This case had no minority but in a case that does, one or more justices can attach minority opinions to clarify on what legal grounds they disagree.

Even if they side with the majority opinion, Justices have a right to attach additional opinions for the record to clarify what they mean -- and what they do not mean to imply -- in siding with a majority. Scalia is saying, "I agree with the outcome of shooting down this law; I disagree with some of the premises of the majority opinion, and particular assumptions future cases may try to make because of the way the majority opinion is stated."

SCOTUS lawyers try to cherry-pick phrases from decisions to use as levers in future arguments. So these "exceptions to the rule" are important.

14 posted on 06/27/2014 8:54:04 AM PDT by Albion Wilde ("The commenters are plenty but the thinkers are few." -- Walid Shoebat)
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To: jonno
Basically that it's a crime to block access, obstruct sidewalks, or harass anyone within 15 feet of the entrance.
15 posted on 06/27/2014 8:54:21 AM PDT by wagglebee ("A political party cannot be all things to all people." -- Ronald Reagan, 3/1/75)
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To: wagglebee; Albion Wilde

Excellent - thank you both.


16 posted on 06/27/2014 9:01:36 AM PDT by jonno (Having an opinion is not the same as having the answer...)
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To: Albion Wilde
In Planned Parenthood v. Casey in 1992, Kennedy was prepared side with Rehnquist, White, Scalia and Thomas to overturn Roe v. Wade (Rehnquist and White were the only two dissenters in Roe), but Kennedy switched sides at the last minute. Maybe there's still a modicum of hope for him.
17 posted on 06/27/2014 9:10:28 AM PDT by wagglebee ("A political party cannot be all things to all people." -- Ronald Reagan, 3/1/75)
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To: wagglebee

With the exception of Kennedy’s love for the gay agenda (last year’s DOMA opinion), he has been edging further to the right ever since the current pResisent took office.
Roberts on the other hand has been noticeably trending to the left.
Part of me wonders if his role in presiding over the FISA court has influenced him.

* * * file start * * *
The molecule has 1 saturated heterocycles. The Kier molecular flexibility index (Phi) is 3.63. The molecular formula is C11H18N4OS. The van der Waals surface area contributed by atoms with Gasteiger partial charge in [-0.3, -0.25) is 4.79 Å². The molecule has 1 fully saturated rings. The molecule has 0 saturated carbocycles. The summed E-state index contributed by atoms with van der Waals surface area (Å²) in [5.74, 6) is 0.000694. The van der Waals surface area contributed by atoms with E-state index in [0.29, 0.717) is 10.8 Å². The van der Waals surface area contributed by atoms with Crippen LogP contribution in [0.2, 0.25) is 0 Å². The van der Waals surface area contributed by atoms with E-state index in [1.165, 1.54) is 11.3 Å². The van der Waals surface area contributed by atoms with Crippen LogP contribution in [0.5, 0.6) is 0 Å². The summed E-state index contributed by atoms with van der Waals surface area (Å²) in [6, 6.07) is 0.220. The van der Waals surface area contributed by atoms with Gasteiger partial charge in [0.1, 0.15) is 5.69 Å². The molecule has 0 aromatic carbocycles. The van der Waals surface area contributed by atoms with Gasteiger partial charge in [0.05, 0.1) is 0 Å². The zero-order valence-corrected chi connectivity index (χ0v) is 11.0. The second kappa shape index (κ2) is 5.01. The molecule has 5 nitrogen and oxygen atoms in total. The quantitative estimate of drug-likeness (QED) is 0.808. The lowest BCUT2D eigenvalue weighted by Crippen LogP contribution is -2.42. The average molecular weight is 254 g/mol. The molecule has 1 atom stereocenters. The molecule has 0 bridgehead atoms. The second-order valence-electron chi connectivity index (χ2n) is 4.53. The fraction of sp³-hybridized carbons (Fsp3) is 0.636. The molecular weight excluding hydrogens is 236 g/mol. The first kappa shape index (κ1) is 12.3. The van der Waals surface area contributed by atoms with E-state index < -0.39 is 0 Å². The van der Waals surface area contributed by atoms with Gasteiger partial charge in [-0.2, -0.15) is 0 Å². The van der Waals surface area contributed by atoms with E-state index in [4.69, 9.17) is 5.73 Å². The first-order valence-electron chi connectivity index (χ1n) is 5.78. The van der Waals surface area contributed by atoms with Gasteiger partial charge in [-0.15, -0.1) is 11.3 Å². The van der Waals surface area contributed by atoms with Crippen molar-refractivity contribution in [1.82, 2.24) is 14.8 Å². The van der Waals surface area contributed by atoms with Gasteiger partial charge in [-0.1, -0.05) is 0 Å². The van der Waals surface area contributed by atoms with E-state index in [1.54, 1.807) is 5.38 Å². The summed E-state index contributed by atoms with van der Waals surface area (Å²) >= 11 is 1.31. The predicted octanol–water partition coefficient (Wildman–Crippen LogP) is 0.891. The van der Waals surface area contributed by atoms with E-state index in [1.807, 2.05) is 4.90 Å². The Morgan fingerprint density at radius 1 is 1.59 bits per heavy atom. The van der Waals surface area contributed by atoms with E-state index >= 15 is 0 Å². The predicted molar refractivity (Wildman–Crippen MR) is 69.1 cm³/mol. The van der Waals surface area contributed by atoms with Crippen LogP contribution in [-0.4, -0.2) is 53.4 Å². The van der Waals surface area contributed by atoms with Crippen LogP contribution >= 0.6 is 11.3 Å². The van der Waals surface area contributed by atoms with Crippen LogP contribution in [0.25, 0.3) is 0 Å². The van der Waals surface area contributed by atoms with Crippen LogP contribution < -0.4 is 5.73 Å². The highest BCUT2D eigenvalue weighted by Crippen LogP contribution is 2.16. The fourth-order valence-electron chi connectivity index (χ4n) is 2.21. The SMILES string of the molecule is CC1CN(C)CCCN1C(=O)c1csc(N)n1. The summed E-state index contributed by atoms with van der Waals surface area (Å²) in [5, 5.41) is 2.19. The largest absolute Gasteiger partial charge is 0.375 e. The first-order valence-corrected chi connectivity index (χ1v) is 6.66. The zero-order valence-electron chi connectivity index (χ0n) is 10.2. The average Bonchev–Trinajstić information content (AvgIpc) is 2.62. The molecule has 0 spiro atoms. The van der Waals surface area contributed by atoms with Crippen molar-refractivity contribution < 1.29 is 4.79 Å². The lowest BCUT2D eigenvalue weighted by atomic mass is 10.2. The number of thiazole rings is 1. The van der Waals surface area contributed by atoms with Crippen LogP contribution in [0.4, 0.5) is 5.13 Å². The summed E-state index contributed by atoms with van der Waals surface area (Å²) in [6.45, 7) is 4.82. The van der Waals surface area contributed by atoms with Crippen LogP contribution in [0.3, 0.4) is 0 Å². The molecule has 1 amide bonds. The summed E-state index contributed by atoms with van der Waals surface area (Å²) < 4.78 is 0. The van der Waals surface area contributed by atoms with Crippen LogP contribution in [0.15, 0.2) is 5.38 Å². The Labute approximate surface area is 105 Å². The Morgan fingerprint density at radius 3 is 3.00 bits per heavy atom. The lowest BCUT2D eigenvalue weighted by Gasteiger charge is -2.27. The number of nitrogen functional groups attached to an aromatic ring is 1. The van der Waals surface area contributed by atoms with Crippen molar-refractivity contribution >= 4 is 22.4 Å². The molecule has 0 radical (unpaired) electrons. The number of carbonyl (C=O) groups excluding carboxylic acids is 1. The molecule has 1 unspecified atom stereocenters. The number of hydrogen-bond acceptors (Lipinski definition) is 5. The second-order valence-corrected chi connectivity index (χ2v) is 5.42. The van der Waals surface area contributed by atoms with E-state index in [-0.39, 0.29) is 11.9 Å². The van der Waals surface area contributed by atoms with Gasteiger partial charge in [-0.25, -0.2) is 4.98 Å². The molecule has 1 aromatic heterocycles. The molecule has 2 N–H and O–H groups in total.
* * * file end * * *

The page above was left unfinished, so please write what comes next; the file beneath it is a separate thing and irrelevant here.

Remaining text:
That is, he knows vastly more than most about how significant the internal spy network is and how those not in the good graces of our future dictator will be disposed of.
That’s just a theory. It’s also possible that he took his eye off the ball and is fighting to bring respect to the judiciary as opposed to fighting to uphold the Constitution.
I can’t help but wonder what the court would look like with Scalia or Thomas (or Alito) as chief.
Roberts would be much better as an associate.
It’s that pressure from the NYT and such on a young CJ and his legacy blah blah blah that led to the 0bamacare decision.
Strong leadership from someone like the three I mentioned would have given him the cover to vote the way he originally wanted to without the fear of headlines like “The Roberts Court Right Wing Activism”.
Lots of politics at play here.
Notice how Roberts joined the left (5-4) on the reasoning in the recess appointment case and the Abortion Buffer Zone case.
The media’s account of unanimity was either misleading or ignorant.
The judgements were technically unanimous, but the lasting precedent and meaning for lower courts in the future are unimpressive.
If Roberts goes against Hobby Lobby then he’s not much better than Suter.
We can only pray he hasn’t completely sold his soul.


18 posted on 06/27/2014 6:52:03 PM PDT by Clump ( the tree of liberty is withering like a stricken fig tree)
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To: Clump

Roberts is a creature of DC. He’s infected and it will get worse. Scalia and Alito are right on the money. Roberts is looking for ways to abridge the speech rights of pro lifers. He is an asshole in plain English.


19 posted on 06/27/2014 6:57:58 PM PDT by jwalsh07
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To: wagglebee

John Roberts: The FAIL that keeps on failing


20 posted on 06/27/2014 7:04:06 PM PDT by GeronL (Vote for Conservatives not for Republicans)
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To: jonno

Hahaha, no. This approach is followed in many court/Court decisions, for some reason.


21 posted on 06/28/2014 4:57:20 AM PDT by SgtHooper (This is not my tag!)